NEW YORK—The Canyons, Paul Schrader’s stylistic thriller starring James Deen and Lindsay Lohan, had its premiere in New York City at the Walter Reade Theater in Lincoln Center Monday night, followed by a question-and-answer session with the acclaimed director. The film marks the mainstream debut of Deen playing opposite Lohan in a comeback role of sorts, who’s made headlines of late more for her off-set behavior than her on-screen appearances.
While sex is central to The Canyons, Schrader insisted in the Q&A session that unlike his 2002 film Auto Focus—which did have pornography as its central theme—The Canyons is not about porn. “It happens to have an adult star as the male lead. It’s about the ‘hook-up’ culture. The hook-up culture is different than pornography. Just because James comes from that world doesn’t mean it’s about porn. Auto Focus was much more about that. Obviously when you make movies and tell stories, you deal with some very primal stuff. ... What’s going on right now is that the kids in this movie—I’m a generation away from Bret, Bret is a generation away from them—are the result of a post-porn generation. These are kids who have been raised in a sea of Internet pornography. How can that not affect someone’s moral ecosystem? I don’t know.”
Based on a script by Bret Easton Ellis (American Psycho, Less Than Zero), The Canyons tells the story of L.A.’s bored and beautiful people, specifically Christian (Deen) and Tara (Lohan), a small-time movie producer and struggling actress, respectively. Christian has become a producer in name only since his father stopped financing his career until he does something to earn it, and Tara is at most a pseudo girlfriend, whom Christian uses to shoot having sex with various people on his iPhone. At the moment, Christian gets his kicks watching Tara having sex with guys, including a brief cameo by adult performer Danny Wylde, who appears early on as one of Christian’s hired cocks. He justifies his current fetish to Tara as “a dude phase” he’s going through when she questions him about it.
Most of the mainstream coverage of the Canyons premiere has focused on Lohan—who, like Deen, was not present at the screening. Her reason for not attending, according to various news sources: She was still in rehab for one more day. Not only was Deen absent from the event; his name rarely came up in the Q&A session, and most of the critical commentary so far—both positive and negative—has centered on Lohan.
Up until the premiere, however, few stories about The Canyons missed the opportunity to dish on Deen’s career as an adult performer. While both Lohan and Deen couldn’t come from more different backgrounds, they each brought complex baggage to the project. This screening at last shows the result of the cinematic pairing, which provides enough energy to keep the viewer intrigued with what is at first a slow-moving story but which builds up into a compellingly erotic tale of lust, power and deception.
Lohan and Deen do have terrific on-screen chemistry and pull off playing a young power couple with lots of trust issues caught up in the world of manipulation. Sex orbits their lives and is readily available. In one mildly scorching scene, Christian invites a couple over to engage in group sex with himself and Tara, and as we watch Tara make out with Lily LaBeau, Tara then exerts a sexual power play on Christian, forcing him to make out and engage in oral sex with LaBeau’s other half, Thomas Trussell.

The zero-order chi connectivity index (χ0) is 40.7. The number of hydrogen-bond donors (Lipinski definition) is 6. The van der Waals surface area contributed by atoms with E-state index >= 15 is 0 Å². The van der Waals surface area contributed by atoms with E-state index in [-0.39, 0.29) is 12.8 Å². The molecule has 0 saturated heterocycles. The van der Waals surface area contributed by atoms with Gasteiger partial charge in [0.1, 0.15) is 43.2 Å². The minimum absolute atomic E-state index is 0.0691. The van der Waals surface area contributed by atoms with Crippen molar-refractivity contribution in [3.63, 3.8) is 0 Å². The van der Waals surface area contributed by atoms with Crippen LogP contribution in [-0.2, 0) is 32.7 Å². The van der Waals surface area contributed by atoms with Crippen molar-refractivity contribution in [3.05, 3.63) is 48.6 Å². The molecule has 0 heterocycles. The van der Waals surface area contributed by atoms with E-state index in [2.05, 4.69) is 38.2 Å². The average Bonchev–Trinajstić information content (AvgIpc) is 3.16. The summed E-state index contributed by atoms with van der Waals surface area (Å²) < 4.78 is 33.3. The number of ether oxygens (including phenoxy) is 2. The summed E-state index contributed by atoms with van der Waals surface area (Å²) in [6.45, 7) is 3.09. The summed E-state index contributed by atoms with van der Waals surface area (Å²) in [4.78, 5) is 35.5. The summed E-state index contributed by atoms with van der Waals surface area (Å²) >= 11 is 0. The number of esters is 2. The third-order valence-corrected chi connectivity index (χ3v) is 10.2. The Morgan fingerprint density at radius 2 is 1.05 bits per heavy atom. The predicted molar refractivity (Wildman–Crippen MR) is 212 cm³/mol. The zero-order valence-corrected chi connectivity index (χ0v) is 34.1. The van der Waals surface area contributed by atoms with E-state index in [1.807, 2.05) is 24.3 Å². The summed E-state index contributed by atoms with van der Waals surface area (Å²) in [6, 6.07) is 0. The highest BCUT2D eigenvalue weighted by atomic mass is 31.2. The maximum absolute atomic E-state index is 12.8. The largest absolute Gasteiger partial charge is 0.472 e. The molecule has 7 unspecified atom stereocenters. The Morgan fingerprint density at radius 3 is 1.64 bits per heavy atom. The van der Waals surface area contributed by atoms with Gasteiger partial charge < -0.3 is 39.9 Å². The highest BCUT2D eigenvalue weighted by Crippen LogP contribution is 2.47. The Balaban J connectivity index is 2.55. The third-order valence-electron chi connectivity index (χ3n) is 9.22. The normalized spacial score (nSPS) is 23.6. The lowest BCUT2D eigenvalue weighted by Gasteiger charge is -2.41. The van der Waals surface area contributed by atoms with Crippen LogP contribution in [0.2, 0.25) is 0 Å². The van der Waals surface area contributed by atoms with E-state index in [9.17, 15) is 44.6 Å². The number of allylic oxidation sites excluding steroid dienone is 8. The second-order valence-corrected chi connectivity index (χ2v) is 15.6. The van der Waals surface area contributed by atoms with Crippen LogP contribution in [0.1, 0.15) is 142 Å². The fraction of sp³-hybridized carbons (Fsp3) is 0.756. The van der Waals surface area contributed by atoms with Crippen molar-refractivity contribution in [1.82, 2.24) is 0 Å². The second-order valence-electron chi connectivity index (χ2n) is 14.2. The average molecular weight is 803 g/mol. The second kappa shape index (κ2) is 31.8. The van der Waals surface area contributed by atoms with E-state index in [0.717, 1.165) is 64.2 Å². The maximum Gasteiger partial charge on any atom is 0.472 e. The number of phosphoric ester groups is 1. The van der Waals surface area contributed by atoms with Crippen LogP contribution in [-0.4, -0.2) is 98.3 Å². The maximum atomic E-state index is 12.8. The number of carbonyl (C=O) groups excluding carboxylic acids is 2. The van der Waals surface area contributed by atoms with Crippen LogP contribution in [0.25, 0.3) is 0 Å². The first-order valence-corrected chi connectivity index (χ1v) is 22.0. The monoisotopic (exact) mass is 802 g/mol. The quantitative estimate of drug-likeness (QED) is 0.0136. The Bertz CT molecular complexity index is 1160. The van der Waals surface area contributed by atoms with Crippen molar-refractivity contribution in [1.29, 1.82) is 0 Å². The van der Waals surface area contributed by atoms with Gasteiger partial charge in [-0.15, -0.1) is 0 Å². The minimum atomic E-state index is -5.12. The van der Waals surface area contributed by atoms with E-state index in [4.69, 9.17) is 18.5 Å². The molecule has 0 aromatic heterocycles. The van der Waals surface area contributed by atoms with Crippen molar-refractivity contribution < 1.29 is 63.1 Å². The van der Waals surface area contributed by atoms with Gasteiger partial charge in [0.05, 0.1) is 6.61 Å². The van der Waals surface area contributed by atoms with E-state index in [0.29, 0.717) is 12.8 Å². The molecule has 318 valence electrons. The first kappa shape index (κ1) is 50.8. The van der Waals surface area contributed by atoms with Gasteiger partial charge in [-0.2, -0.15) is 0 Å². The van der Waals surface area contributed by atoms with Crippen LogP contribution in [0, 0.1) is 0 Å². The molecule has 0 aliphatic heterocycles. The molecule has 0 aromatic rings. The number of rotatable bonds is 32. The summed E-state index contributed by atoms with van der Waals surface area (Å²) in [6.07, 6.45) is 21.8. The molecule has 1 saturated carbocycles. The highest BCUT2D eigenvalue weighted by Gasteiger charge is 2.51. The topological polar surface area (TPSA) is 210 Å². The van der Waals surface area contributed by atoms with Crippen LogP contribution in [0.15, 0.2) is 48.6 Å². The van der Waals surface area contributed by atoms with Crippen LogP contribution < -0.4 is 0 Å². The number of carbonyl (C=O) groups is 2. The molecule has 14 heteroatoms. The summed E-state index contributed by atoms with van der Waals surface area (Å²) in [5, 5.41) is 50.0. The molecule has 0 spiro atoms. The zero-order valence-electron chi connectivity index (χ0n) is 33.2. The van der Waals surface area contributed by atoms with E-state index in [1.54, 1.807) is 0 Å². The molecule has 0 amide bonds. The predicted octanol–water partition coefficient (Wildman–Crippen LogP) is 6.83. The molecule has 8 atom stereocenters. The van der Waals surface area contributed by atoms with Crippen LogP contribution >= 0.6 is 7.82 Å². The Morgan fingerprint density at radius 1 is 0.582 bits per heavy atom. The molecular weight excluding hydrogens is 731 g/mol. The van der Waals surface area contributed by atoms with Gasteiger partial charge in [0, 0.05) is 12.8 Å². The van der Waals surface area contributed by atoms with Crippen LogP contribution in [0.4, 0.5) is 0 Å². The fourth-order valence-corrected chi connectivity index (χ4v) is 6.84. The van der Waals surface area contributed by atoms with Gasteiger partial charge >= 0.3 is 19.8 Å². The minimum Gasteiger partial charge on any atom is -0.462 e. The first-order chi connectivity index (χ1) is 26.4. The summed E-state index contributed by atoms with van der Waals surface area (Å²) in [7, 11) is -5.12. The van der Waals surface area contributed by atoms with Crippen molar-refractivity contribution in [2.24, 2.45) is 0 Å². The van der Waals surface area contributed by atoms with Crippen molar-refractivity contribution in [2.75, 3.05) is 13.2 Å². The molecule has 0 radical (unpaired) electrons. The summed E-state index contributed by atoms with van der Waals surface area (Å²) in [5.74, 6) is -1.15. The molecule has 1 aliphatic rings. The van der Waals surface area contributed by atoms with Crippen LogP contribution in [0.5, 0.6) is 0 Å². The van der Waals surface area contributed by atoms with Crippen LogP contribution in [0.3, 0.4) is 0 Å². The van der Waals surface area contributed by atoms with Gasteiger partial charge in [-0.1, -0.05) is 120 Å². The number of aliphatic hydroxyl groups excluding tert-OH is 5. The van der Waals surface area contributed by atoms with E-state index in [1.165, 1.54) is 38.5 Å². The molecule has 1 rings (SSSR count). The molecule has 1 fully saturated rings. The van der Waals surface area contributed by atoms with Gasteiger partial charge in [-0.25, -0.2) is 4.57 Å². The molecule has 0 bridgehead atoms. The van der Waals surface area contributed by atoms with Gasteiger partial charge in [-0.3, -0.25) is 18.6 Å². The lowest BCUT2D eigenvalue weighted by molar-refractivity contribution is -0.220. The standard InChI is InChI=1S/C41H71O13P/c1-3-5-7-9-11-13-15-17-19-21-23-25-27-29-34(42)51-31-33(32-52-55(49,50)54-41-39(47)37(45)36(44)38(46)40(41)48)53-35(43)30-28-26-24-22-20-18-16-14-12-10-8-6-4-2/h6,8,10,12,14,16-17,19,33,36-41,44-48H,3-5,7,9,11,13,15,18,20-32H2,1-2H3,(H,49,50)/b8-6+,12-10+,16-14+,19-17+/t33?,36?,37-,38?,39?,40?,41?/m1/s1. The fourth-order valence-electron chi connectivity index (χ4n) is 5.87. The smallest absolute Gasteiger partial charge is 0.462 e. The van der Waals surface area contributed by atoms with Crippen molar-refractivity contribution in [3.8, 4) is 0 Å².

Deen is impressive in his mainstream debut despite a few bumps. He appears to overact initially, not hitting his groove until midway through the film. Going mano a mano with Lohan, he appears a bit over his head with the seasoned star.
Though it may not be obvious outside of the adult industry, Deen's casting as the ultimate spoiled L.A. douchebag is certainly a stretch. Though this writer does not claim to know Deen at all, he has a reputation as one of the nicest, most likable guys in adult. Once the film grabs you, however, Deen is superb as the antagonist, pulling off a chilling screen villain. He will definitely grow and develop the acting chops for further lead roles, and The Canyons is proof Deen is capable of carrying a mainstream indie project.
Lohan herself gives a performance that will remind viewers of her potential acting greatness. Schrader himself called Lohan “magic.” Citing that “the old Lindsay” was who showed up during filming and explaining why he continued to work with her, Schrader said he would simply look at the monitor and say to himself, “Oh, that’s why. Certain people have the ability to mesmerize us, to keep us watching them. ... I would work with her again in a heartbeat. I think if she achieves a reputation of reliability she’ll have an enormous career in front of her. ... You can shoot around that behavior, but you can’t shoot around a lack of charisma.”
The Canyons is hardly porn, but it does feature nudity, sexy and sexual people, arousing simulated sex, and exotic scenery. More importantly, it’s a simple but solid script that nicely captures L.A.’s overly privileged dark side. Both leads deliver dynamic performances that make you want to see even more from them—and it’s almost certainly a career-making role for James Deen.